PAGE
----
the sonorous flute notes cut open the motorbike horn sound, sailing me to a fishing village of the Southern coast of Vietnam. There, the splendor of everyday labor sparkles with the morale of the villagers, who are celebrating yet another working day. I couldn’t stop my eyeballs from rolling back and forth the highly-strung acrobatic acts, which did a great job in accentuating the artists’ graceful body curves. Through the prism of art, even the most ordinary fishing tools can reproduce mind-blowing imageries. The rattan baskets, for example, constantly transform into the moon-led dunes, the crab carapaces, and then the cozy nests for lovebirds – these enchantments injected my curiosity muscles with an overdose of imagination. And the surreal gymnastics of a boneless acrobat in the following scene simply stretched this sensation tenfold. Tuan Le’s Cirque du Soleil background leaves a vivid mark on the second half of the show as the fishermen break away from their hometown. The street artists’ parkour performance to the colorful medley of dan tranh (bamboo percussion) and dan nhi (two-string guitars) made me wonder how come these versatile instruments had shrunk into oblivion. The director must have struggled to sail his boat through the waves of skeptical frowns before he blazes a trail in such “cultural


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matchmaking”, I guess. Bumpy bus rides, dingdong street masseurs, and bittersweet dorm stories – together these slices of life craft an authentic mosaic that every Saigonese, natives and expats alike, can see themselves a very part of… Throughout 60 minutes, the artists take the audience to a poetical adventure not only through time and space, but also across the whole gamut of emotions. The show would, otherwise, become a mind feast if only the narrative structure was more graspable and the artists put more effort in their facial expression. Although the pair of diamond tickets cost me an arm and a leg, what I got in return was by far worth it. What does the name AO really mean if not an exclamation of amazement? For further information, visit: bit.ly/AOShowFB bit.ly/AOShow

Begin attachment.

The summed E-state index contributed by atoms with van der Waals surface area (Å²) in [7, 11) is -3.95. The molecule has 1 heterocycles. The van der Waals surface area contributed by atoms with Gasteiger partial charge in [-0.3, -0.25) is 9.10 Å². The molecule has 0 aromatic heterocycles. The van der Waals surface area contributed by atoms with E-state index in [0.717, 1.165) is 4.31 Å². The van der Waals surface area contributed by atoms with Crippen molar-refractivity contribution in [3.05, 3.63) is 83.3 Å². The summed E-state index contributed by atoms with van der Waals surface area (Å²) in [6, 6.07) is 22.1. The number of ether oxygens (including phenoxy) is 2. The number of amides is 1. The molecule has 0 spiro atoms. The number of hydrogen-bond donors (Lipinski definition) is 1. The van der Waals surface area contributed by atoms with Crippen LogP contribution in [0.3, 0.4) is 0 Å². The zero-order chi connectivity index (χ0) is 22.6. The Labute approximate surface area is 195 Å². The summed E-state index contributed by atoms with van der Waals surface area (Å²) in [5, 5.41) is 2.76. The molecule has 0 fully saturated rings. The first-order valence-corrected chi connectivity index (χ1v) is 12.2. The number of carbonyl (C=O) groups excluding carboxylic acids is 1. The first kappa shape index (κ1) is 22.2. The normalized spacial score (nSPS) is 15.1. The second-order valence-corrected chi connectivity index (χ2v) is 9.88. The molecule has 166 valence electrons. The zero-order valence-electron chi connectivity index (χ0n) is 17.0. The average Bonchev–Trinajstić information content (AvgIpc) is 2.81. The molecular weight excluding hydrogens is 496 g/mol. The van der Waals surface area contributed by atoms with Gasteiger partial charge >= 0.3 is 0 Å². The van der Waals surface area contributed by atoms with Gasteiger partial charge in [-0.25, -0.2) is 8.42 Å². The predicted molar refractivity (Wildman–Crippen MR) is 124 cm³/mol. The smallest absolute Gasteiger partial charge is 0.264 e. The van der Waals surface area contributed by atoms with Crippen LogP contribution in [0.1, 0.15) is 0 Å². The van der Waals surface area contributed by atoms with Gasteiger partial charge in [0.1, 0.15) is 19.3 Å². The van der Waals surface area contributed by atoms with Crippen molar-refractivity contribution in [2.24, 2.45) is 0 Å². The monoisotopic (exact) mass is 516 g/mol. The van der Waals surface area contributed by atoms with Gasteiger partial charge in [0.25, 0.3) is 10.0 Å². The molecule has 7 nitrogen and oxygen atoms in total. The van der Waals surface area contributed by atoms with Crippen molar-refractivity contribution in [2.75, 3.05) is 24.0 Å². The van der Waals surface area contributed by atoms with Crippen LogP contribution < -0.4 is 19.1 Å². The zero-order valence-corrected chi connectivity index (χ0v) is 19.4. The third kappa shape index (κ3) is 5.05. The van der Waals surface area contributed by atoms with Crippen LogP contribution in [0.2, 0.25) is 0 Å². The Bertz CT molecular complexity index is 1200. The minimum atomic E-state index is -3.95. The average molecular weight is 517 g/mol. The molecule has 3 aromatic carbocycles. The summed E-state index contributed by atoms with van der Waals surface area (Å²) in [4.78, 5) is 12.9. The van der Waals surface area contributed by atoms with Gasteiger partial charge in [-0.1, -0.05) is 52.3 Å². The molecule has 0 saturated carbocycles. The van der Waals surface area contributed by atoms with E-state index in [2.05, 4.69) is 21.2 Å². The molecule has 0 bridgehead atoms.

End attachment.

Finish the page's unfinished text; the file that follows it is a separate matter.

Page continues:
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Flip Side of

F ME

Words Ly Thao Anh & Dao Ngoc Tuyet Nhung

The sun goes down, the city lights go up. Hopping down the boulevard, I and my friend were on our way home. “Oops, I step on something!” “Is it dog’s poops?” “Nope! A diary. Let’s see…” And here’s what it says: This collection notebook belongs to me, Mr. Fame-the-Freak, Here I keep a journal of all lovely memories between me and my victims… Victim #1: Lance Armstrong World Cycling’s champion

First met: 1993 Shared moments: the World Cycling Championships in Norway. What a good friend! He could do anything to keep me around, even fooling the whole world. Who could imagine that he had been using doping for more than 10 years? Seven times winning Tour de France and all of his inspiring stories about determination or strength of will, turned out to be jokes. Well, Armstrong was just bluffing thousands of people for his own sake. Money and reputation, things that only I could give him. Genius!

Victim #2: Phuong My Chi The Voice Kids Vietnam finalist

First met: 2013 Shared moments: The Voice Kids Vietnam This little girl and her family owed me a lot. Thanks to me, she received dozens of precious chances to perform on fancy stages. Her mom was no longer a street vendor. The family even got 600 million VND for 10 unrecorded songs. Can you imagine that? How talented I am! Still, because of her fame, many people became jealous and slandered her. She got drained of energy and cyberbullied by anti-fans. I guess it would be more fun to tease this child for a bit longer... until she is drowned in the flood of scandals.


Blitz Magazine Issue 4

Victim #3: Josh Marks Master Chef season 3’s runner-up